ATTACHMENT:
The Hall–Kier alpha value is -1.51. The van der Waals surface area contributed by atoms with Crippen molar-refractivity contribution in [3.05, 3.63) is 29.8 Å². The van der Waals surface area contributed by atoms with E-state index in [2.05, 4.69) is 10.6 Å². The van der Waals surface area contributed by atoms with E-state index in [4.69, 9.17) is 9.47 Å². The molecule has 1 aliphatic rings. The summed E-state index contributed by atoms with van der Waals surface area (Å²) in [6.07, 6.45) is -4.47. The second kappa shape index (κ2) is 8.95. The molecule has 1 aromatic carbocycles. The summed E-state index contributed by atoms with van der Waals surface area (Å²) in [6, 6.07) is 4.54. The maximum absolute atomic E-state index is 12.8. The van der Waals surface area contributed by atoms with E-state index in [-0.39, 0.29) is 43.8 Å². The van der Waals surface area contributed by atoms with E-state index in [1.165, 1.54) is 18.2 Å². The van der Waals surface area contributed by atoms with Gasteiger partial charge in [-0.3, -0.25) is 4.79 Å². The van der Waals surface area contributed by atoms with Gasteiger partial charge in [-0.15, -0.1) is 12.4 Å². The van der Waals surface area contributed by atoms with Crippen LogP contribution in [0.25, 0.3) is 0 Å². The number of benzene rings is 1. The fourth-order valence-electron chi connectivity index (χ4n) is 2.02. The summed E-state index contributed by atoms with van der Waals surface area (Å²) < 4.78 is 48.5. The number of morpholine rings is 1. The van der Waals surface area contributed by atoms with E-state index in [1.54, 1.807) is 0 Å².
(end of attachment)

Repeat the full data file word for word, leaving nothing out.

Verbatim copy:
The Hall–Kier alpha value is -1.51. The van der Waals surface area contributed by atoms with Crippen molar-refractivity contribution in [3.05, 3.63) is 29.8 Å². The van der Waals surface area contributed by atoms with E-state index in [2.05, 4.69) is 10.6 Å². The van der Waals surface area contributed by atoms with E-state index in [4.69, 9.17) is 9.47 Å². The molecule has 1 aliphatic rings. The summed E-state index contributed by atoms with van der Waals surface area (Å²) in [6.07, 6.45) is -4.47. The second kappa shape index (κ2) is 8.95. The molecule has 1 aromatic carbocycles. The summed E-state index contributed by atoms with van der Waals surface area (Å²) in [6, 6.07) is 4.54. The maximum absolute atomic E-state index is 12.8. The van der Waals surface area contributed by atoms with E-state index in [-0.39, 0.29) is 43.8 Å². The van der Waals surface area contributed by atoms with E-state index in [1.165, 1.54) is 18.2 Å². The van der Waals surface area contributed by atoms with Gasteiger partial charge in [-0.3, -0.25) is 4.79 Å². The van der Waals surface area contributed by atoms with Gasteiger partial charge in [-0.15, -0.1) is 12.4 Å². The van der Waals surface area contributed by atoms with Crippen LogP contribution in [0.25, 0.3) is 0 Å². The number of benzene rings is 1. The fourth-order valence-electron chi connectivity index (χ4n) is 2.02. The summed E-state index contributed by atoms with van der Waals surface area (Å²) < 4.78 is 48.5. The number of morpholine rings is 1. The van der Waals surface area contributed by atoms with E-state index in [1.54, 1.807) is 0 Å².